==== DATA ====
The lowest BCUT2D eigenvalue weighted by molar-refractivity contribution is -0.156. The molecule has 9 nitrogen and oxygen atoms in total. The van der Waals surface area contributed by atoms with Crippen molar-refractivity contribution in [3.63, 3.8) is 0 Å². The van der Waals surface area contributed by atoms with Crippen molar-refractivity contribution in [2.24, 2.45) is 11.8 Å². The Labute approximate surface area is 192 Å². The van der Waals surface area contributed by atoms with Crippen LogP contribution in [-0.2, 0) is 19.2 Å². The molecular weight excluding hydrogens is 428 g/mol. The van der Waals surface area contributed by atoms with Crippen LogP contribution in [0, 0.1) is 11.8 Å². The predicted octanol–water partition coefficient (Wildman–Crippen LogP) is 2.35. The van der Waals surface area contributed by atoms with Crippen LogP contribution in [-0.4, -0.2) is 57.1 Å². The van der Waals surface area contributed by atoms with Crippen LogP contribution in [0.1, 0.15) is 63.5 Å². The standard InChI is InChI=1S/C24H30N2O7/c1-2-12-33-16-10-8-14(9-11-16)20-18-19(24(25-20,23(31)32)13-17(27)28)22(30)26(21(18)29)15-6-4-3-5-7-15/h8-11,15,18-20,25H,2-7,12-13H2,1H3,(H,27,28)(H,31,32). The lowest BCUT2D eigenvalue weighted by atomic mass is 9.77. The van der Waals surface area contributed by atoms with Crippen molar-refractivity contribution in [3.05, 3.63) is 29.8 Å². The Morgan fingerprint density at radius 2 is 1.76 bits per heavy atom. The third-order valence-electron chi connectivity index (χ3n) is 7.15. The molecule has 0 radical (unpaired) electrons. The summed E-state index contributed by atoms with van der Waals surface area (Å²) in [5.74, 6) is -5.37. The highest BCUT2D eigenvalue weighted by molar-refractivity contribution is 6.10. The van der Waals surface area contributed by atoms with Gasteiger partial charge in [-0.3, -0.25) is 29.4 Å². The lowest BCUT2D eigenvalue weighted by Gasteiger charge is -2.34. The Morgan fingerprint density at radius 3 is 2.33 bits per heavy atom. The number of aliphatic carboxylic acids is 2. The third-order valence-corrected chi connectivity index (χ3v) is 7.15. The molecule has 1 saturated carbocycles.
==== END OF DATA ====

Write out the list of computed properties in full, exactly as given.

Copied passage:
The lowest BCUT2D eigenvalue weighted by molar-refractivity contribution is -0.156. The molecule has 9 nitrogen and oxygen atoms in total. The van der Waals surface area contributed by atoms with Crippen molar-refractivity contribution in [3.63, 3.8) is 0 Å². The van der Waals surface area contributed by atoms with Crippen molar-refractivity contribution in [2.24, 2.45) is 11.8 Å². The Labute approximate surface area is 192 Å². The van der Waals surface area contributed by atoms with Crippen LogP contribution in [-0.2, 0) is 19.2 Å². The molecular weight excluding hydrogens is 428 g/mol. The van der Waals surface area contributed by atoms with Crippen LogP contribution in [0, 0.1) is 11.8 Å². The predicted octanol–water partition coefficient (Wildman–Crippen LogP) is 2.35. The van der Waals surface area contributed by atoms with Crippen LogP contribution in [-0.4, -0.2) is 57.1 Å². The van der Waals surface area contributed by atoms with Crippen LogP contribution in [0.1, 0.15) is 63.5 Å². The standard InChI is InChI=1S/C24H30N2O7/c1-2-12-33-16-10-8-14(9-11-16)20-18-19(24(25-20,23(31)32)13-17(27)28)22(30)26(21(18)29)15-6-4-3-5-7-15/h8-11,15,18-20,25H,2-7,12-13H2,1H3,(H,27,28)(H,31,32). The lowest BCUT2D eigenvalue weighted by atomic mass is 9.77. The van der Waals surface area contributed by atoms with Crippen molar-refractivity contribution in [3.05, 3.63) is 29.8 Å². The Morgan fingerprint density at radius 2 is 1.76 bits per heavy atom. The third-order valence-electron chi connectivity index (χ3n) is 7.15. The molecule has 0 radical (unpaired) electrons. The summed E-state index contributed by atoms with van der Waals surface area (Å²) in [5.74, 6) is -5.37. The highest BCUT2D eigenvalue weighted by molar-refractivity contribution is 6.10. The van der Waals surface area contributed by atoms with Gasteiger partial charge in [-0.3, -0.25) is 29.4 Å². The lowest BCUT2D eigenvalue weighted by Gasteiger charge is -2.34. The Morgan fingerprint density at radius 3 is 2.33 bits per heavy atom. The number of aliphatic carboxylic acids is 2. The third-order valence-corrected chi connectivity index (χ3v) is 7.15. The molecule has 1 saturated carbocycles.